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A Love Tale of a Japanese Myth

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Here is a very interesting story I recently read. It reminds me of a Romeo and Juliette tragedy with a more metaphorical meaning behind it. I cannot give out every detail here, but I hope this article teases your curiosity enough to go and read more about it.

The Creation of Life

The ancient storytellers of Japan write about the beginning of Life resembling that of the birth of a man. In the Japanese mythology, Life came to existence through the miraculous bond of a male (In) and a female (Yo) spiritual form. When the In and Yo met, they resulted in a chaotic mass with the shape of an egg. When this egg hatched out into life, the pure and light part formed Heaven, while the heavier element sank down and became Earth. The Japanese writers then go on to compare Earth to a fish floating on the surface of the water. A very beautiful interpretation, I would say. The divine amour of the In and Yo has thus given life to many Gods and mystical creatures, among which Izanagi and Izanami.

A Love Story

Izanagi and Izanami are two of the most important deities in the Japanese culture. They have funny translations too. Izanagi translates into “a man-who-invites” and Izanami means “a female-who-invites”. They both stood on the Bridge of Heaven wondering if there was a land down below. To answer their curiosity they let down a jewel-spear that hit the ocean. When Izanagi pulled the spear back up, a little drop fell from its tip. This drop then coagulated and became the island Onogoro-jima (spontaneously-congeal-island). Astonished by the beauty of their creation, Izanagi and Izanami came down to the island and decided to marry there, despite the fact that they are brother and sister.

The two Gods set up a pillar on the ground and started walking around it in opposite directions. When they met, Izanami (the female) saluted Izanagi (the male) and made him upset because she referred to him as “youth”. Izanagi also became furious that a woman has been the first to speak. So, they decided to start fresh. Their second try went flawless.

Their children became islands, seas, rivers, mountains, herbs and trees. Yet, they were still not satisfied. They thought if they could do this, why not give birth to a creature to be the Lord of the Universe? This is how Ama-terasu (the Sun Goddess) came to life. She was sent up to Heaven to rule with her Light. Next was her brother, Tsuki-yumi (the Moon God), who was also sent to Heaven. Ama-terasu and Tsuki-yumi could not share their powers and had soon clashed. The Sun Goddess then cursed her brother and wished they did not see each other face to face ever again. This is how they became separated by Day and Night.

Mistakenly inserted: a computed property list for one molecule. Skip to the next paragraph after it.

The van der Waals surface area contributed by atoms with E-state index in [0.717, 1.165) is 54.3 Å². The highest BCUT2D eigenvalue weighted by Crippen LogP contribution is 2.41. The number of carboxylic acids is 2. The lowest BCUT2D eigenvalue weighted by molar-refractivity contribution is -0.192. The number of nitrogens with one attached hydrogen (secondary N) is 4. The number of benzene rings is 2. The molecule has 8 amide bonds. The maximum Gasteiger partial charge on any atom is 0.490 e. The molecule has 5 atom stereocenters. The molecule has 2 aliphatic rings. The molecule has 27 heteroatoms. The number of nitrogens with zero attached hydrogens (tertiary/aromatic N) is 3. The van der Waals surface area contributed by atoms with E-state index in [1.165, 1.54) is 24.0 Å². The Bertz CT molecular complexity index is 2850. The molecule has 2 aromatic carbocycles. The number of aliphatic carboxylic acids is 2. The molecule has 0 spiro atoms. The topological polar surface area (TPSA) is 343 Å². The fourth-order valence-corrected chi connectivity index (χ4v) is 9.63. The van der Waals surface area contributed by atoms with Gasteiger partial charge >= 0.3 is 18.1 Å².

Sadly, Izanami became ill after the birth of her son, Kagu-tsuchi (the Fire God). Izanagi fell down on his knees in sorrow. His wife could not bear seeing her husband like this and fled to the Land of Yomi (Hades). Izanagi quickly realized he could not live without his love and followed her to Hades. What he became a witness to was that she had already been poisoned by the food there. Izanami replied that she needed some rest and requested her husband not to look at her. He failed to comply and snuck in during the dark. The indescribable beauty of Izanami had already been gone. She had become swollen and deformed. Repelled by the sight, Izanagi ran headed for the valleys of the Underworld. Upset that her husband ignored her only wish, Izanami sent the Eight Ugly Females of Yomi after him. But as he turned his back, he took off his head-dress and threw it on the ground to distract them. It magically turned into a bunch of grapes. This helped lure the Ugly Females into eating the fruit. Izanami immediately stood up and embarked on a pursuit on her own.

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She eventually reached him at the Even Pass of Yomi. There and then, Izanagi asked for a divorce to which his wife agreed. He is said to have fled to the island of Ahaji, where he dwelt for ever lasting silence and concealment.

Actually, this is not the whole story about the Creation of Life. This article focused on the relationship of two of the Japanese Gods – Izanagi and Izanami. Just like in any other culture, they had many children who had their own, and so on. There is much more drama to each character. What attracted my interest was the symbolism behind them. Every character represents a real phenomenon. It is amazing how the Japanese give meaning by humanizing them.


Tolovaj on April 01, 2014:

Thanks for sharing this beautiful story. Isn't interesting how similar are creation myths among different people? It looks we have always two force which are opposite and compatible in some way, like light and darkness, and somehow storytellers always manage to present the in some kind of love story.

Our world is all about love, isn't it?

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